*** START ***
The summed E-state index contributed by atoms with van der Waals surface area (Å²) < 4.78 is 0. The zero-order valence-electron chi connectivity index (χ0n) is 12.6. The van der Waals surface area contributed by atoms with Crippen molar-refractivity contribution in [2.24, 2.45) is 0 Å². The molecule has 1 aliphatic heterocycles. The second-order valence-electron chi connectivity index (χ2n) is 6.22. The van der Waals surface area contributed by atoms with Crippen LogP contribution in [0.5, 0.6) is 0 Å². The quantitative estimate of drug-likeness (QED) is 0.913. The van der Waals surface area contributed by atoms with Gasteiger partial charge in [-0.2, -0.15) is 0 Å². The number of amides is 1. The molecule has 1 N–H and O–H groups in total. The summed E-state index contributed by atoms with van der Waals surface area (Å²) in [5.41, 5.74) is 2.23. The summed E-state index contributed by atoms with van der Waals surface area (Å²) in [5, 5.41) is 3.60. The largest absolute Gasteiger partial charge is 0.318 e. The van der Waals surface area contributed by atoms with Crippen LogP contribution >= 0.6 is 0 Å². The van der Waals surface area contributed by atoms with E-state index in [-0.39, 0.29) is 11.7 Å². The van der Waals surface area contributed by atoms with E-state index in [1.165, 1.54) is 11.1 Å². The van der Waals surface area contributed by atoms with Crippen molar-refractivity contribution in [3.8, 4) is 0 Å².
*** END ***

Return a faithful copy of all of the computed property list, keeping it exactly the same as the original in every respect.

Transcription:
The summed E-state index contributed by atoms with van der Waals surface area (Å²) < 4.78 is 0. The zero-order valence-electron chi connectivity index (χ0n) is 12.6. The van der Waals surface area contributed by atoms with Crippen molar-refractivity contribution in [2.24, 2.45) is 0 Å². The molecule has 1 aliphatic heterocycles. The second-order valence-electron chi connectivity index (χ2n) is 6.22. The van der Waals surface area contributed by atoms with Crippen LogP contribution in [0.5, 0.6) is 0 Å². The quantitative estimate of drug-likeness (QED) is 0.913. The van der Waals surface area contributed by atoms with Gasteiger partial charge in [-0.2, -0.15) is 0 Å². The number of amides is 1. The molecule has 1 N–H and O–H groups in total. The summed E-state index contributed by atoms with van der Waals surface area (Å²) in [5.41, 5.74) is 2.23. The summed E-state index contributed by atoms with van der Waals surface area (Å²) in [5, 5.41) is 3.60. The largest absolute Gasteiger partial charge is 0.318 e. The van der Waals surface area contributed by atoms with Crippen LogP contribution >= 0.6 is 0 Å². The van der Waals surface area contributed by atoms with E-state index in [-0.39, 0.29) is 11.7 Å². The van der Waals surface area contributed by atoms with E-state index in [1.165, 1.54) is 11.1 Å². The van der Waals surface area contributed by atoms with Crippen molar-refractivity contribution in [3.8, 4) is 0 Å².